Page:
Hoisted from the 2007 Archives: Dilemmas of Economists in Government
Jonathan Spence on the Ming-Qing Transition

Rebecca Henderson: People

I got an email from the extremely smart and insightful Rebecca Henderson. It closed with: “hope to cross paths with you soon”; she had remarked at the conference we were at that she had not seen me in... it seemed like forever...

And I had thought: She is right. I have not seen her in... 20? years....

Yet she has been a very live intellectual presence to me—as one of my (regrettably few) go-to persons on intellectual property industrial organization and antitrust.

This is one rather peculiar thing about 21st-century academe in the age of the internet. The number and the range of people you run into and learn from in the virtual hallway outside your virtual office as you go to and fro to the virtual coffee machine is much larger than in any previous generation. Yet overwhelmingly this array of thinkers is composed—to a greater degree than ever before—of one-way information flows. There is no traceback from the recipient to the originator of the ideas. It is only if there is, eventually, a formal citation or an explicit response that influence is acknowledged.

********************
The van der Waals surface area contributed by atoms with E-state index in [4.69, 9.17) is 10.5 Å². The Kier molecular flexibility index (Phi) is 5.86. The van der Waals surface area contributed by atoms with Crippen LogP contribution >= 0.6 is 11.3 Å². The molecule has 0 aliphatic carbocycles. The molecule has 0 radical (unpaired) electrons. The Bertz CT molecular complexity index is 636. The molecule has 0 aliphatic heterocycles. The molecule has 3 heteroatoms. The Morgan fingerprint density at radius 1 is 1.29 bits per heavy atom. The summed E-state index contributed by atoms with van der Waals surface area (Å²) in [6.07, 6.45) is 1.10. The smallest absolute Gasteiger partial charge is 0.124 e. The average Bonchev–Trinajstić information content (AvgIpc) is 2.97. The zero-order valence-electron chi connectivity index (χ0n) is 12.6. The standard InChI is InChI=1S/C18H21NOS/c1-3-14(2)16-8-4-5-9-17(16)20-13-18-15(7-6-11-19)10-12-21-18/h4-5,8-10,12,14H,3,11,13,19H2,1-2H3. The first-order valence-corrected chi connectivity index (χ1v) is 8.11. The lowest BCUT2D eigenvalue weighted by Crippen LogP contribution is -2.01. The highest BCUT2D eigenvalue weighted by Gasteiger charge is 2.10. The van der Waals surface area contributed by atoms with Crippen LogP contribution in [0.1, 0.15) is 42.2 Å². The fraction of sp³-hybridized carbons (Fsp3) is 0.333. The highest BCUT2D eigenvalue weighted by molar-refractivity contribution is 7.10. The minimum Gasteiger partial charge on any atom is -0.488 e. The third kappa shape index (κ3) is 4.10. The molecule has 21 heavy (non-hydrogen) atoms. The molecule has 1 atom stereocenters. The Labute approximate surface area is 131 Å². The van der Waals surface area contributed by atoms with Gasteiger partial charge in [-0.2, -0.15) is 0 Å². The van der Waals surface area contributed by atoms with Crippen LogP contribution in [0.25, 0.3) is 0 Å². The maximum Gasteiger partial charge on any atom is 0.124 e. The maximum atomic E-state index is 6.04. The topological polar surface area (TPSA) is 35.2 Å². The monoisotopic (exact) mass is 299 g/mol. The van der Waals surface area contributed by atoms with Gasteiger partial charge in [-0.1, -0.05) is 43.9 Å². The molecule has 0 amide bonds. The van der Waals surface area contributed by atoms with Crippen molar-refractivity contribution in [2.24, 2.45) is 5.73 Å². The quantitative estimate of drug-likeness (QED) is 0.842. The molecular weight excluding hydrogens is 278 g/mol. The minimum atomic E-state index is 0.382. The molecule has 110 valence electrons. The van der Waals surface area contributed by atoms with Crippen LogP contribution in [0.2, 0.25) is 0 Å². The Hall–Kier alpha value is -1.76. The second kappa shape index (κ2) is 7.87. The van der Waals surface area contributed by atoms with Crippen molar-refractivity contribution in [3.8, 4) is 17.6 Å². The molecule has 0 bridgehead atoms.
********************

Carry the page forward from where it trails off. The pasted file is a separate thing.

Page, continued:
That is too bad. It would have been much better had Tim Berners Lee figured out some way to push transclusion into the basic fundamental design of the web. At some deep level, I want to live in Ted Nelson’s Xanadu. I regret profoundly that I do not...

And, BTW, here are the five things from Rebecca Henderson is that I believe have had the greatest influence on me:

  1. Schumpeterian competition and diseconomies of scope: illustrations from the histories of Microsoft and IBM
  2. Of life cycles real and imaginary: The unexpectedly long old age of optical lithography
  3. Why do firms have "purpose"? The firm's role as a carrier of identity and reputation
  4. Universities as a source of commercial technology: a detailed analysis of university patenting, 1965–1988
  5. Architectural innovation: The reconfiguration of existing product technologies and the failure of established firms